This is a follow-up to the anti-rape culture blog post. Wil Wheaton has a slogan, “Don’t be a dick.” My friend Patrick Schwisow (@PSchwisow on Twitter) had a blog post entitled “Don’t be a Chet.” Bill & Ted say, “Be excellent to each other and party on!”
So why is so damn hard for people to do these things? There are a few things that really get my dander up and all of them revolve around simple Human Rights. Sexism and the rape culture we live in is one I’ve already blogged about. This post is about bullying in general, but especially as it pertains to the vast LGBTQQ (Lesbian, Gay, Bisexual, Transgender, Queer, and Questioning) community.
Some back story first. When I was growing up, you were either straight, gay, or confused, as far as society was concerned. Being gay was “wrong.” Being straight was “right.” Being confused just meant that you hadn’t been with the right straight partner yet. These were the values I saw around me every day. I was straight, all my friends were straight, everyone in my family was straight. Except that isn’t the actual truth. One of my friends was gay. He was in the closet, and may not have even realized it himself, but he was definitely effeminate. We teased him a lot, it was what we did. My great-uncle was gay. My family glossed over this just calling his partner his “friend.” Other types of bullying were prevalent while I was growing up as well. One friend was quite poor and while he was extremely intelligent, he had very little in the way of social skills. He was teased mercilessly being called gay (he wasn’t) and stupid (he wasn’t) and just being the butt of a lot of jokes. Another friend was a little overweight. He was teased for being fat and slow and dumb and gay. I was above average intelligence, and a bit socially awkward, and less than average income. I was teased for being a dork, geek, nerd, and dweeb. I was also called gay or queer more than once. Even in our little circle of friends we would tease each other and some got picked on more than others. I was a bully and I was bullied, we all were, inside our group and from without. We were taught by the example of those around us that this is just the way things are.
I was bullied by those around me, outside that little group of friends more than from within. And I probably teased those within more than the rest did. It was my way of trying to separate myself from them, and to be more like the popular kids. I wanted so desperately to just fit in. I wished on many occasions to just be a straight C student, to have more money, to dress better, to be good at sports, just to fit in with the cool kids. The cool kids who were the worst bullies of all. So, since I couldn’t control my grades or parents’ income, or sports talents, I joined them by being a bully to my actual friends. They (the “cool kids”) still would not accept me as one of their own, of course. They still teased and shunned me, treated me as an out cast. My actual friends, however, still accepted me, despite the bullying. Of course, inside our circle, we thought of it just as “boys will be boys” and “good-natured ribbing.” And we all did survive, and we all did grow thicker skins for it. That which did not kill us made us stronger…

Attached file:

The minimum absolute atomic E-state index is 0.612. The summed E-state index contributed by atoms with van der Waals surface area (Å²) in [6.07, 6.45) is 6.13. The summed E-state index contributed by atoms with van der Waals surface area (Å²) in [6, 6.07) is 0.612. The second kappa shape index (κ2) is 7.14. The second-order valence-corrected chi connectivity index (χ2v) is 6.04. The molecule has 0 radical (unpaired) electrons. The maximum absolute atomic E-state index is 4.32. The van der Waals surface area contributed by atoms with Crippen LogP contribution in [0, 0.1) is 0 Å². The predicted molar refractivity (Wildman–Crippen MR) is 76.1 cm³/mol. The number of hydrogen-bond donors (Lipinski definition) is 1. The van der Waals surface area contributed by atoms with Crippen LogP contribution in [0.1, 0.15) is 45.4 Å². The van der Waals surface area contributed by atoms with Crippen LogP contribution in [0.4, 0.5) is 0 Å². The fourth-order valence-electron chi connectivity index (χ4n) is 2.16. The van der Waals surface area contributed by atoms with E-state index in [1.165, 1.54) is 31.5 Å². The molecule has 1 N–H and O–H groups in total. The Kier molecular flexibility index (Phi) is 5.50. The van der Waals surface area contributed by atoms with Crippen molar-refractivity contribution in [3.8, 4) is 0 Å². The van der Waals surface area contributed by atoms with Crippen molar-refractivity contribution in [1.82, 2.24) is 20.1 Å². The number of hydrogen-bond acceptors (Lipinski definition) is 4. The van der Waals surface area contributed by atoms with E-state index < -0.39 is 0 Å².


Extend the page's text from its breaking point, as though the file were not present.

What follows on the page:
But what if it had killed one of us? What if the teasing had gotten so bad that one of us had committed suicide?
Teasing and bullying is not something to be condoned or expected. It doesn’t make everyone stronger. I may have survived it, but there were several times throughout my life where I did consider suicide as a better alternative. I’m only here today to tell my story because I was too chicken to go through with it. I was not brave enough to slash my wrists or hang myself. I didn’t have access to a gun. I was too afraid that I’d fail and that pain would’ve been even worse. I did OD on over the counter medicines a few times. Once I just slept for a day or two. Once I wander the town in a daze that I don’t remember. I did crawl halfway out of my window to jump once or twice, but I lived on the second floor, so it was rather pointless. I did try to choke myself, but without the conviction of a rope, I started breathing again when I got too tired to hold on. Some of this is a part of my battle with depression and some was my battle with bullying. The two went hand in hand. Each fed into the other and made the whole thing stronger and spiral down.
I’m not bullied any longer, for the most part. I do still suffer from depression and the weight of the years is getting heavy. I keep dragging my past around with me and it just keeps accumulating.
I don’t know where this post is heading and I’ve strayed off the intended course, so I’ll wrap up with a reiteration:
“Don’t be a dick!” “Don’t be a Chet!” “Be excellent to each other!”